Slamming sledgehammers. Toppling statues. Decimated artifacts. Detonating charges that flash in an instant, but destroy centuries of history. The images coming out of Palmyra, Syria, Mosul, Iraq, and other locations in the Levant viscerally illustrate how al-Dawla al-Islamiyya (a.k.a. ISIS, ISIL, IS, Daesh) is destroying shrines, statues, and sundry other artifacts as they establish their version of a caliphate in Syria and Iraq. Reports and live video have flooded in over the past few months showing so-called Islamic State (IS) militants wrenching artifacts from museum walls, imploding sacred shrines and churches, and reducing historic effigies to rubble.
The most recent reports declare that the militants destroyed a UNESCO world heritage site & temple at Palmyra. While scholars and curators have come forth to attest that the some of these relics are replicas and that many more precious artifacts are hidden (indeed, an 82 year old curator was killed for keeping this information secret), there is still a potent sense of lost history and heritage in what some have termed, “horrific acts of vandalism” being perpetrated by IS.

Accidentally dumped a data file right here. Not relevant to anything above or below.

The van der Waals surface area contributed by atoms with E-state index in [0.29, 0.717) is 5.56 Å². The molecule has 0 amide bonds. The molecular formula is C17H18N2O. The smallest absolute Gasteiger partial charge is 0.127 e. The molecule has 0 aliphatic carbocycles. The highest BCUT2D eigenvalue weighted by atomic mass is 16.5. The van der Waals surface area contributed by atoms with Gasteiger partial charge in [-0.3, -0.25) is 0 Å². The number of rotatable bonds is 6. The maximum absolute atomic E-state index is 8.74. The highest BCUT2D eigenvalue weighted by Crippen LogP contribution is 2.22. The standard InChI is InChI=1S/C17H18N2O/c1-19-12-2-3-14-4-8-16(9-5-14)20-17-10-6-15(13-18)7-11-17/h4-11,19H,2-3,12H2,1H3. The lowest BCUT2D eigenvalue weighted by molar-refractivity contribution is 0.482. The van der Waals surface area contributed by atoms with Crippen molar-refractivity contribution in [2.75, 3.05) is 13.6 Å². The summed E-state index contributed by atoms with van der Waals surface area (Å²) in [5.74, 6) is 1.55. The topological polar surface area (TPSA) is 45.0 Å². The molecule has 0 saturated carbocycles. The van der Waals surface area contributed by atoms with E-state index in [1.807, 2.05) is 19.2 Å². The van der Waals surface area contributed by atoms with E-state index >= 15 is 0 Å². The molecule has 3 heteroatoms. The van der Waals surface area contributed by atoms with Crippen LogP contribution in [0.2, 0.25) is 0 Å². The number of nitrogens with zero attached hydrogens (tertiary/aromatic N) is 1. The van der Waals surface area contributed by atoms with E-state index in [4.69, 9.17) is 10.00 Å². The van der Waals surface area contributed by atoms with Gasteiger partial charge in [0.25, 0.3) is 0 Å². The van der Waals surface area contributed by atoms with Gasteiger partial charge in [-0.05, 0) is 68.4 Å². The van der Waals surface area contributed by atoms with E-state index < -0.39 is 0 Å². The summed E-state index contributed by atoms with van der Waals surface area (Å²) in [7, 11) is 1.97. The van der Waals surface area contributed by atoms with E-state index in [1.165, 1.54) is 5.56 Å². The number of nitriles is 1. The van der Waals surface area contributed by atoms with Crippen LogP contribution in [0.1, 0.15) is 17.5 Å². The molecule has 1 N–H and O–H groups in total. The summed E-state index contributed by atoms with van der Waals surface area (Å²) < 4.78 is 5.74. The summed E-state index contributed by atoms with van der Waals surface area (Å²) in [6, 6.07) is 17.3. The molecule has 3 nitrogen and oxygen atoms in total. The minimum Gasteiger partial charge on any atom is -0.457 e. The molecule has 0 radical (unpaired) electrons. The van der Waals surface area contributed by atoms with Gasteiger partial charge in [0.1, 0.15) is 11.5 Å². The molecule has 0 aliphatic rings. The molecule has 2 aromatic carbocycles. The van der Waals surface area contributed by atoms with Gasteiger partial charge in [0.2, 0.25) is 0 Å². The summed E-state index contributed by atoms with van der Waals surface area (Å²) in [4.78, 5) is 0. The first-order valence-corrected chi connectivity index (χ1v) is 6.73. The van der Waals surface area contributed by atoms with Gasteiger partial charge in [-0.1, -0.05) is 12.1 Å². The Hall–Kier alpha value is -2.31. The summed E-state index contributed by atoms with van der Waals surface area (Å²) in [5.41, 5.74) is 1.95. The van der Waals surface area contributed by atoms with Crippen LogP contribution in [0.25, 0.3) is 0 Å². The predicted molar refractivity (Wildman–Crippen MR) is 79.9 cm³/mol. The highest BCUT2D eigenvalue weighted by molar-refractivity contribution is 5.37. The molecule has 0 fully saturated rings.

The question is WHY? Could it be that underlying ISIS's destruction of temples and statues is a strain of doubt -- wondering if there is a God out there at all?
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